July 18, 1861 – The Federal Army of Northeastern Virginia arrived at Centreville, unaware that troops of the Confederate Army of the Shenandoah were en route by rail to reinforce their outnumbered comrades at Manassas.
By the 18th, it had taken the Federals two days to march 22 miles in the sweltering 90-degree heat. Major General Irvin McDowell, army commander, directed a reconnaissance in force led by Brigadier General Daniel Tyler and Colonel Israel B. Richardson, with orders not to bring on a general engagement. They advanced toward Blackburn’s Ford on Bull Run to probe near the Confederate right-center, but they went too far, and skirmishing erupted with Confederates defending both Blackburn’s and Mitchell’s fords.
Richardson ordered a withdrawal when Colonel James Longstreet’s three Confederate brigades stopped his 1st Massachusetts and two cannon. But Tyler defied McDowell’s orders by sending more infantry and artillery into the fight. Longstreet counterattacked with support from General Jubal A. Early, but the green troops bungled the effort. Nevertheless, the Confederates prevented the Federals from reaching Bull Run, and both sides fell back to reorganize. The Federals suffered 83 casualties, while Confederates lost 15 killed and 53 wounded.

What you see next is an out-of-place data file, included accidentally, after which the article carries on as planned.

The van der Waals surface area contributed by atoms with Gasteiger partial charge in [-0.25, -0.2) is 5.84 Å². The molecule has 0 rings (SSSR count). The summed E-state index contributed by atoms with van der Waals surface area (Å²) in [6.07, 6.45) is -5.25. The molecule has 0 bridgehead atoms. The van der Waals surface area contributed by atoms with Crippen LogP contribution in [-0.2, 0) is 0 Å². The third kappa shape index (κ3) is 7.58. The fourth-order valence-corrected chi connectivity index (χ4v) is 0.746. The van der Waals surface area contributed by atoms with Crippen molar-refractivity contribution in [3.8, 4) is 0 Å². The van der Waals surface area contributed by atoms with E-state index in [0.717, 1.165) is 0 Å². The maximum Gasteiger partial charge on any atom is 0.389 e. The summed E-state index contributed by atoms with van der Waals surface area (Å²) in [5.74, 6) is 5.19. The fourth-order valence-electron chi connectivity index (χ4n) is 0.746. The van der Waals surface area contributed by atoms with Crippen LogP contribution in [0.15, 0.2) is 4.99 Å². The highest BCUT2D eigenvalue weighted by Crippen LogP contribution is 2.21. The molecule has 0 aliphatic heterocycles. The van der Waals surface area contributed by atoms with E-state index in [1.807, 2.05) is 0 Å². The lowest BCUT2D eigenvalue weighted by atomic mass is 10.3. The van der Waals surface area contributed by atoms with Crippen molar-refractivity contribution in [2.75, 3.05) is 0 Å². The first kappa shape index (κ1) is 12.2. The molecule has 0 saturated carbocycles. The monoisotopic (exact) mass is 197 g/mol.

Colonel William T. Sherman, whose brigade was part of Tyler’s force, described the combat: “From our camp, at Centreville, we heard the cannonading, and then a sharp musketry-fire… We marched the three miles at the double-quick, arrived in time to relieve Richardson’s brigade, which was just drawing back from the ford, worsted, and stood for half an hour or so under fire of artillery, which killed four or five of my men…”